QoE: A new era of test and measurement to determine the sweet spot of network provisioning

By: Chris Chapman

Monumental changes in how companies test and measure their networks and network devices do happen; but they tend to happen slowly, only once every ten years or so. Today, we’re at a tipping point. Companies need to move beyond legacy Quality of Service (QoS) tests and begin focusing on Quality of Experience (QoE).

What QoE uncovers is the actual experience of the people who use the networks and the application services riding on top. It calculates metrics based on historical trends and measurements against baselines that define minimum acceptable quality.

Initially, in the decade spanning 1995-2005, the focus was on packets, which provided a single metric analysis of bandwidth and packet loss. The idea back then was that if the network slowed or was dropping packets, the solution was to add more bandwidth. During that decade, network faults persisted even as network equipment advanced and performance improved. But those faults were mitigated by the fact that application performance—in relation to the network—wasn’t as critical. If the network went down, there were work-arounds. Many business processes could still be done manually, with paper and pen, and voice and data networks were still siloed.

In mid-2000, the network’s importance began to change. Voice over IP (VoIP) started making headway as a business tool, as did video. Because of this, the network pipes became increasingly crowded. QoS became the buzzword, but testing and analysis still focused on packets and loss. The prevailing mindset continued to be around bandwidth: the more bandwidth and less packet loss, the happier the end user. Over time, however, that correlation fell apart.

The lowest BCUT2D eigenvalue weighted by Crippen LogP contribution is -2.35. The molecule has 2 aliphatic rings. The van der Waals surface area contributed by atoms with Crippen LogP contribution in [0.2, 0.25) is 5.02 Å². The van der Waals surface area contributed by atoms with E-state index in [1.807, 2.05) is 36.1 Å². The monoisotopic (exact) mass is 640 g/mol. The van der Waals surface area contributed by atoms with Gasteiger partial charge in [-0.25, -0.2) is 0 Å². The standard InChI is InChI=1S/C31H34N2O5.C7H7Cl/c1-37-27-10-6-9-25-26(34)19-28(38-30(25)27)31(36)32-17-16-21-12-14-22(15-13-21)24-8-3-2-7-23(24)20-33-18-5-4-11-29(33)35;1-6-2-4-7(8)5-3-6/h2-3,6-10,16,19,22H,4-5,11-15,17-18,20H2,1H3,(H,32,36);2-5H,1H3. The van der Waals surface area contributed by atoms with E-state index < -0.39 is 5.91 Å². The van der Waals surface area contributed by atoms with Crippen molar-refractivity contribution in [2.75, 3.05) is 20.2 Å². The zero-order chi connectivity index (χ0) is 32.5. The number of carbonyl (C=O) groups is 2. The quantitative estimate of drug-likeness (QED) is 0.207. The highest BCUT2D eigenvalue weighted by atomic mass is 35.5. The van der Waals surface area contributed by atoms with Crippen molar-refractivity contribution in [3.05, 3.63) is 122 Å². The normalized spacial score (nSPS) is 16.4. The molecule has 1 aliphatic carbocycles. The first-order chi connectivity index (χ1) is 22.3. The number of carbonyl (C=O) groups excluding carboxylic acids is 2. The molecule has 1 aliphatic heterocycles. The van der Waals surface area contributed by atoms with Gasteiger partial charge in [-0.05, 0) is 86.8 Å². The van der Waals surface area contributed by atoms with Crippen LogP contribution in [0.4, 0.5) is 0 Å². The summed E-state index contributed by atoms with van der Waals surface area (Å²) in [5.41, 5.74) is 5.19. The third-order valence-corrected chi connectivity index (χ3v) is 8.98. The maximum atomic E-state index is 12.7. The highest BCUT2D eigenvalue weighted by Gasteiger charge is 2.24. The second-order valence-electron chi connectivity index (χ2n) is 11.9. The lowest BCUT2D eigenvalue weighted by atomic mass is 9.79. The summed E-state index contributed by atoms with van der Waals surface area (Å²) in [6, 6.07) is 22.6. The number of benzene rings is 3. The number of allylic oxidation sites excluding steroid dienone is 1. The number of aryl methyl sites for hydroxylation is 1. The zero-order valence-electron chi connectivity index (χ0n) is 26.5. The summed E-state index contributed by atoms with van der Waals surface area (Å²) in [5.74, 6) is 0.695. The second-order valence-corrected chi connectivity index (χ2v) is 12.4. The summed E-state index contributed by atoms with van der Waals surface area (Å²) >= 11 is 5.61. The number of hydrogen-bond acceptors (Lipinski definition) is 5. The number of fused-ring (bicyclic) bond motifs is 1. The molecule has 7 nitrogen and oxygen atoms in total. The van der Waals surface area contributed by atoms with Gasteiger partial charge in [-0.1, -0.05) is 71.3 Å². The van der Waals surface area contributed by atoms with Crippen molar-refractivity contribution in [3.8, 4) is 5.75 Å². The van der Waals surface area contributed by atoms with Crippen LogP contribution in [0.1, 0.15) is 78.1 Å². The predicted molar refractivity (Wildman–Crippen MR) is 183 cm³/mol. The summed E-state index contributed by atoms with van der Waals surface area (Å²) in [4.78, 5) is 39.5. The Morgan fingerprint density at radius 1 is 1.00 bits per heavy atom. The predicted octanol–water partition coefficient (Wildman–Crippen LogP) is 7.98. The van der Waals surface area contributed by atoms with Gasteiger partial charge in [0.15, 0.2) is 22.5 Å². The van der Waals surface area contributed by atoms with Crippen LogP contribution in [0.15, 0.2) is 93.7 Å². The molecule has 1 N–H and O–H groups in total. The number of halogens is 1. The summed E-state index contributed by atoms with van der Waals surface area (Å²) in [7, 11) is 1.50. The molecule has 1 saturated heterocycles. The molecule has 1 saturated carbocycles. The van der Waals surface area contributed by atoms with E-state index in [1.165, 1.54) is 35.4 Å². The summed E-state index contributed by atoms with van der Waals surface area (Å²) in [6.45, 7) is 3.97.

To compensate, the industry began testing networks in labs before deploying them. But as companies added services on top of their pre-tested networks, they still had problems. The reason? The services were simply outstripping the abilities of existing testing techniques. The techniques provided very little insight into the relationship between the lab-tested networks and real-world scenarios.

This all brings us to QoE and today’s paradigm shift in the evolution of network test and measurement. QoE goes above and beyond the traditional metrics such as bandwidth, connections per second, or open connections, which are narrowly-focused metrics that measure specific engineering attributes of a device. For example, open connections and connections per second provide insights into table scaling and bandwidth provides information about forwarding efficiency—but neither of these metrics put it all together and directly measure how users perceive quality over time. Instead, metrics need to be analyzed as a system that includes multiple layers of the network architecture and multiple protocols used in the delivery of an application. Finally, the metric should be economically meaningful. This is how test and measurement techniques can catch failure impact, which in turn leads to lost revenue.


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